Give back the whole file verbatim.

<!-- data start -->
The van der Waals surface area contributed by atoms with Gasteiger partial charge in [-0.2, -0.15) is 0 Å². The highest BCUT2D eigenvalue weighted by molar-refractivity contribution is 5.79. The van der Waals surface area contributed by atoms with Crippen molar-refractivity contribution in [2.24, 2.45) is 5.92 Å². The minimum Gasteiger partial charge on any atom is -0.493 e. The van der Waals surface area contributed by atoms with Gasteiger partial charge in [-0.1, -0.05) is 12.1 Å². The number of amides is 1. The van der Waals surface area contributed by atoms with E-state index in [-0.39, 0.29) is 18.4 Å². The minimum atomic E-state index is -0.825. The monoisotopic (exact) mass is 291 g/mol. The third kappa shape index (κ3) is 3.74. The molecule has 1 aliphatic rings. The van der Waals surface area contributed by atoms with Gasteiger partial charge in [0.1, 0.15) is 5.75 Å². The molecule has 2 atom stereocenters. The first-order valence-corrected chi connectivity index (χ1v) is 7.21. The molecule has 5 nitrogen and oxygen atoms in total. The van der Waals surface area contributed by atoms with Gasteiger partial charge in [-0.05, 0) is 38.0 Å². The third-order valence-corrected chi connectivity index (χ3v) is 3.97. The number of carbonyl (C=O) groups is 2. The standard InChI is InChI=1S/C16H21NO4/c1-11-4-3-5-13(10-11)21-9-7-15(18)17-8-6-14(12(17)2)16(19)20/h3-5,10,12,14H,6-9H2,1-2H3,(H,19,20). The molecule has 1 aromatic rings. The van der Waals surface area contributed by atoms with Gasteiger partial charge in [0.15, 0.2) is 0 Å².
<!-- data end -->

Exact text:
The van der Waals surface area contributed by atoms with Gasteiger partial charge in [-0.2, -0.15) is 0 Å². The highest BCUT2D eigenvalue weighted by molar-refractivity contribution is 5.79. The van der Waals surface area contributed by atoms with Crippen molar-refractivity contribution in [2.24, 2.45) is 5.92 Å². The minimum Gasteiger partial charge on any atom is -0.493 e. The van der Waals surface area contributed by atoms with Gasteiger partial charge in [-0.1, -0.05) is 12.1 Å². The number of amides is 1. The van der Waals surface area contributed by atoms with E-state index in [-0.39, 0.29) is 18.4 Å². The minimum atomic E-state index is -0.825. The monoisotopic (exact) mass is 291 g/mol. The third kappa shape index (κ3) is 3.74. The molecule has 1 aliphatic rings. The van der Waals surface area contributed by atoms with Gasteiger partial charge in [0.1, 0.15) is 5.75 Å². The molecule has 2 atom stereocenters. The first-order valence-corrected chi connectivity index (χ1v) is 7.21. The molecule has 5 nitrogen and oxygen atoms in total. The van der Waals surface area contributed by atoms with Gasteiger partial charge in [-0.05, 0) is 38.0 Å². The third-order valence-corrected chi connectivity index (χ3v) is 3.97. The number of carbonyl (C=O) groups is 2. The standard InChI is InChI=1S/C16H21NO4/c1-11-4-3-5-13(10-11)21-9-7-15(18)17-8-6-14(12(17)2)16(19)20/h3-5,10,12,14H,6-9H2,1-2H3,(H,19,20). The molecule has 1 aromatic rings. The van der Waals surface area contributed by atoms with Gasteiger partial charge in [0.15, 0.2) is 0 Å².